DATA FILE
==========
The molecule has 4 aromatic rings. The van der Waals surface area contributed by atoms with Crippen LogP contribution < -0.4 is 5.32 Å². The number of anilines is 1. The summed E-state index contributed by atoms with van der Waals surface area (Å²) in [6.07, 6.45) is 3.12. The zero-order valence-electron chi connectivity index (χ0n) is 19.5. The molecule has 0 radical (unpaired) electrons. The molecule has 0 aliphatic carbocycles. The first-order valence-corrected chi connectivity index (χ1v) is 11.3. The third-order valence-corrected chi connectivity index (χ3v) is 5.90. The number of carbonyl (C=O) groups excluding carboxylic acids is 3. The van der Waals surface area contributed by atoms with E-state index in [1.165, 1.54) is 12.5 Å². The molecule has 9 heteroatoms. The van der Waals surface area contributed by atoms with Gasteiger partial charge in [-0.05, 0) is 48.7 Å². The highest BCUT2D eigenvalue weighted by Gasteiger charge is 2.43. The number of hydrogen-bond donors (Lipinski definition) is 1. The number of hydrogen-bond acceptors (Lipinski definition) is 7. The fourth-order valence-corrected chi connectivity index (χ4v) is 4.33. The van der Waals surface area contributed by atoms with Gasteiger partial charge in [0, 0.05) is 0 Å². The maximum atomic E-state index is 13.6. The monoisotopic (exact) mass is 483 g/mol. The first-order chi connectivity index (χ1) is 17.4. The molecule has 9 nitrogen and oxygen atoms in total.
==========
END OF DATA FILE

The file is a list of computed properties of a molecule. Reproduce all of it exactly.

The molecule has 4 aromatic rings. The van der Waals surface area contributed by atoms with Crippen LogP contribution < -0.4 is 5.32 Å². The number of anilines is 1. The summed E-state index contributed by atoms with van der Waals surface area (Å²) in [6.07, 6.45) is 3.12. The zero-order valence-electron chi connectivity index (χ0n) is 19.5. The molecule has 0 radical (unpaired) electrons. The molecule has 0 aliphatic carbocycles. The first-order valence-corrected chi connectivity index (χ1v) is 11.3. The third-order valence-corrected chi connectivity index (χ3v) is 5.90. The number of carbonyl (C=O) groups excluding carboxylic acids is 3. The van der Waals surface area contributed by atoms with E-state index in [1.165, 1.54) is 12.5 Å². The molecule has 9 heteroatoms. The van der Waals surface area contributed by atoms with Gasteiger partial charge in [-0.05, 0) is 48.7 Å². The highest BCUT2D eigenvalue weighted by Gasteiger charge is 2.43. The number of hydrogen-bond donors (Lipinski definition) is 1. The number of hydrogen-bond acceptors (Lipinski definition) is 7. The fourth-order valence-corrected chi connectivity index (χ4v) is 4.33. The van der Waals surface area contributed by atoms with Gasteiger partial charge in [0, 0.05) is 0 Å². The maximum atomic E-state index is 13.6. The monoisotopic (exact) mass is 483 g/mol. The first-order chi connectivity index (χ1) is 17.4. The molecule has 9 nitrogen and oxygen atoms in total.